Presenting my latest painting: "Do you love me, surfer girl?" To show you the feeling it gives me, I made a tiny little video for you with a cameo from a pretty lady. Love that vintage surfer vibe!
This is one of my favorite paintings so far. (Have I said that before? Well I'm saying it again... I guess I'm like a mother with six kids, I have a lot of favorites.)
With summer drawing to a close, it seems like the perfect time for a little beach nostalgia.
I'm thrilled to be starting a new series, "Candied Love." (That's also the name of this painting.)
Each picture will have colorful stripes reminiscent of lollipops. It's a great way to make your day sweet!
Want to know what it's like to be on the Paleo diet?
I'm actually on an even stricter version of Paleo called "The Auto Immune Protocol" which is designed to help cure my Grave's Disease. But when that diet has served its purpose, I am going to eat so much pizza that Domino's will have to hire a delivery guy just for our house.
You can buy a print of this, but the only way to do it is to click this button. It's not listed as a regular piece in my shop.
Well, I've officially finished my "Good Time Love" series. Cue celebratory video!
The next series will begin shortly... and as always I'll share it right here. As I keep saying on social media, it will be exactly the same but totally different.
Meanwhile, allow me to ramble and talk a little bit about why I paint what I paint.
I was recently talking to my mom on the phone, and she said this:
She went on to say that in order for a picture to be art, people need to be able to relate to it. If only the painter can relate to it, it is not really art. An artist must serve the audience in some way.
Part of why I paint about love is that I want to bring more love into the world. I do not have children, and due to my Grave's Disease it is hard to leave my home and serve other people in person, but I still wish to be of service to the world. I have only a few skills, but one of them is painting, so that is how I serve the world. I try to counter the depressing, dragging messages on the nightly news with an uplifting message of joy.
All of this is ridiculously hard to talk about, and I don't know why. It is so easy to make a painting, and then so hard to explain it. But that is the nice thing about making paintings with such a straightforward message: they don't need much explanation. Hopefully, you get it.
This is the last one in the series! Here's a demo of how I did it. This time the black letters are more cartoonish and stylized than usual.
I had serious trouble naming this one! For some reason it reminds me of Elvis, so I wanted to make some reference to him, but for the life of me I couldn't do it. So I named it after the appearance of the letters instead. They seem very velvety don't they?
Take a look at how I did it. (Sorry for the ugly process pictures... somebody ran off with my camera at a crucial moment, so I had to use my scanner.) Click to enlarge!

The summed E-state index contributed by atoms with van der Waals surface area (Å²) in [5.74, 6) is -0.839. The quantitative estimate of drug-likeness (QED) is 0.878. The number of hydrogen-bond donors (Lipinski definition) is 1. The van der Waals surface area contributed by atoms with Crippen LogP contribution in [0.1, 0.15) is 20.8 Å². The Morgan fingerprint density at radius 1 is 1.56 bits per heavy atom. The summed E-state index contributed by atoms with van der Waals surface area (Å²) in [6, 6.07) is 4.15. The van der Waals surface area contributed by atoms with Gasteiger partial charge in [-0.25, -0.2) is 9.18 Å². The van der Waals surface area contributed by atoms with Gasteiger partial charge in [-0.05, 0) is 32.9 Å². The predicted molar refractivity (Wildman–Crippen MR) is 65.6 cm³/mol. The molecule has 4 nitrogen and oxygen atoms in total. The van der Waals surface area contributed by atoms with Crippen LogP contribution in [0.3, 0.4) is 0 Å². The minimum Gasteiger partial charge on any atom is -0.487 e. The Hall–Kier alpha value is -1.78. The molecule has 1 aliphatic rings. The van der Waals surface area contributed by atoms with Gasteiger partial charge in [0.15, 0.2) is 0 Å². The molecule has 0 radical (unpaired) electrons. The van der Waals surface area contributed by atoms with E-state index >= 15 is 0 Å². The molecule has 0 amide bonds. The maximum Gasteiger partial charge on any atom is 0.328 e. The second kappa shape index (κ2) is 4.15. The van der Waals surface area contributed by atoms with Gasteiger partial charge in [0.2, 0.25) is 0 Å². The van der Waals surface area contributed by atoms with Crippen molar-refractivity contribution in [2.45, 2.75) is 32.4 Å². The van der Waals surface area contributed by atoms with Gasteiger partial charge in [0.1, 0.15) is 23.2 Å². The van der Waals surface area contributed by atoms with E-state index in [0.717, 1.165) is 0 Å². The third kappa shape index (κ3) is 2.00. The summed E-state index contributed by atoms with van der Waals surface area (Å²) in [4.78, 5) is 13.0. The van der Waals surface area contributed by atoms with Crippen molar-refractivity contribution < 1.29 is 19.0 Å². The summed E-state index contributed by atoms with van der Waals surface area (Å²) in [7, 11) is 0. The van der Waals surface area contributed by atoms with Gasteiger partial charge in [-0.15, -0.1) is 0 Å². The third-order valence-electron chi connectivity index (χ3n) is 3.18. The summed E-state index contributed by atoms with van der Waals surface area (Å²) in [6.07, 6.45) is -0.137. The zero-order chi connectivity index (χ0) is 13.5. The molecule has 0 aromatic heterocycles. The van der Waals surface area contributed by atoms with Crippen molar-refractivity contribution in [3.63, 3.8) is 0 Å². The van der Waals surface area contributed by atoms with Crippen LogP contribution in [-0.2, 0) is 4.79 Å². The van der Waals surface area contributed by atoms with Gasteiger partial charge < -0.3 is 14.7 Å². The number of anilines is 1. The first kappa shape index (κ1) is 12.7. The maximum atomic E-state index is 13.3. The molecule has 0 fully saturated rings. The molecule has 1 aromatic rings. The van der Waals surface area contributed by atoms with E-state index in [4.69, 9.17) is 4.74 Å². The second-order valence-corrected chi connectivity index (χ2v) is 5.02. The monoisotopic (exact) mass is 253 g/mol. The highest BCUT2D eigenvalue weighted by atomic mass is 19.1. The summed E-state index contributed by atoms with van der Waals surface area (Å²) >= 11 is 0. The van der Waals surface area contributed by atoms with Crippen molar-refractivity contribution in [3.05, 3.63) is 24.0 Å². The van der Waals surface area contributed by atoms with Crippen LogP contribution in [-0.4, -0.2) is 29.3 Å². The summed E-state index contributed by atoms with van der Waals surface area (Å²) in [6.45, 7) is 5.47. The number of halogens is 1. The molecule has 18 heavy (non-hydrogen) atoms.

This is one of my favorite paintings from the series so far. The classic shape of the letters just does it for me. The name of the piece comes from the color change from yellow to pink where the letters intersect.
Want to see how it came together? Here's a few quick photos, click to enlarge:
As you can see, I didn't add the pink in the letters til the last minute. It just seemed like the yellow needed a foil.
This looks like a colorful painting, but there are also lots of biscuit-colored neutrals and warm grays, so it looks great on a neutral wall.
This one is continuing in the same direction of my last painting, with even softer colors and less vibrating high-contrast. I love the spring green in the leaves. Very 70s chic.
Want to see how I did it? Well, I taped the letters off, then painted in the stripes. It was still tricky, because I had to avoid the rose and leaves. I love this process, because with each step, there's a new decision and a new surprise. The pink letters came as a surprise, for example!
As always, there are prints available in my shop... or greeting cards, which are beautiful with flowers... and double as a little piece of art!
I love the earth tones in the background on this one. Definitely a good direction in this series. There's also some contrast between the yellow-green of the rose against the red-violet of the letters. Those are complementary (opposite on the color wheel), so they create even more tension.
The name of this piece is derived from the shape of the letters. I'm sure I've seen a similar "E" in a fashion logo, although for the life of me I can't find it on Google. Any suggestions?
Well since it's "fashionable" let me show off the tote bags that it can be printed on. So fashionista. Or you can get a print, too.
This painting reminds me of vintage Hawaiian kitsch. (I never set out to create these vibes, they just happen. What can I say?) The flower that takes the place of the "O" in "LOVE" also reminds me of those old woodcarvings they used to do.
This is one of the first paintings where I've documented my process, and you might enjoy a few snapshots of it as it evolved.
It starts with cutting blue painter's tape into shapes and laying them down on the paper. Once I'm satisfied with the shape of the L, V and E it's time to ink in the rose that makes up the O. This is all done freehand! After that, I paint in the stripes in the background. I try to clash the colors as much as possible.
Continuing with the "clashing" theme, I paint in the yellow rose and green leaves, then pull up the tape and color in the letters. Notice that the rose, leaves and letters are all in comparatively cool colors. That is, they're yellow... but a colder, more lemony yellow that the hot yellow-orange in the background. Since cool colors are usually supposed to be in the background, this "flattens" the image and makes it seem to vibrate more.
Let me just show you some of the tiki vibe here.